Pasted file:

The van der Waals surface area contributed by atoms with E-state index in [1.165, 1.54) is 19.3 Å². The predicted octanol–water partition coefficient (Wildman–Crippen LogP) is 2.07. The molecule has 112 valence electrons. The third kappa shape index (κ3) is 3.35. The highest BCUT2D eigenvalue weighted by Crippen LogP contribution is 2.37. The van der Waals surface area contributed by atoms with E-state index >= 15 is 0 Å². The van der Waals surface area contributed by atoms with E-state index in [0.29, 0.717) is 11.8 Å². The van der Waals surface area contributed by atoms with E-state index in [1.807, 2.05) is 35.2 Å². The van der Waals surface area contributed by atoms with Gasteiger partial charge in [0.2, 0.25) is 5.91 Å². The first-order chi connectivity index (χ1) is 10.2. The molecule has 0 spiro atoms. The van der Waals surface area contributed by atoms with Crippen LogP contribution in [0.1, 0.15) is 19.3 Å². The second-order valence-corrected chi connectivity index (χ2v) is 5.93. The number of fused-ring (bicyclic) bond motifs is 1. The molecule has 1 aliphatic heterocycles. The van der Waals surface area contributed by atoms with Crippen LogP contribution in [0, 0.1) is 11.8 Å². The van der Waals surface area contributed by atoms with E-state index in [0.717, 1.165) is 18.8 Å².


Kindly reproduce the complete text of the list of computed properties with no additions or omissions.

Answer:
The van der Waals surface area contributed by atoms with E-state index in [1.165, 1.54) is 19.3 Å². The predicted octanol–water partition coefficient (Wildman–Crippen LogP) is 2.07. The molecule has 112 valence electrons. The third kappa shape index (κ3) is 3.35. The highest BCUT2D eigenvalue weighted by Crippen LogP contribution is 2.37. The van der Waals surface area contributed by atoms with E-state index >= 15 is 0 Å². The van der Waals surface area contributed by atoms with E-state index in [0.29, 0.717) is 11.8 Å². The van der Waals surface area contributed by atoms with E-state index in [1.807, 2.05) is 35.2 Å². The van der Waals surface area contributed by atoms with Gasteiger partial charge in [0.2, 0.25) is 5.91 Å². The first-order chi connectivity index (χ1) is 10.2. The molecule has 0 spiro atoms. The van der Waals surface area contributed by atoms with Crippen LogP contribution in [0.1, 0.15) is 19.3 Å². The second-order valence-corrected chi connectivity index (χ2v) is 5.93. The number of fused-ring (bicyclic) bond motifs is 1. The molecule has 1 aliphatic heterocycles. The van der Waals surface area contributed by atoms with Crippen LogP contribution in [0, 0.1) is 11.8 Å². The van der Waals surface area contributed by atoms with E-state index in [0.717, 1.165) is 18.8 Å².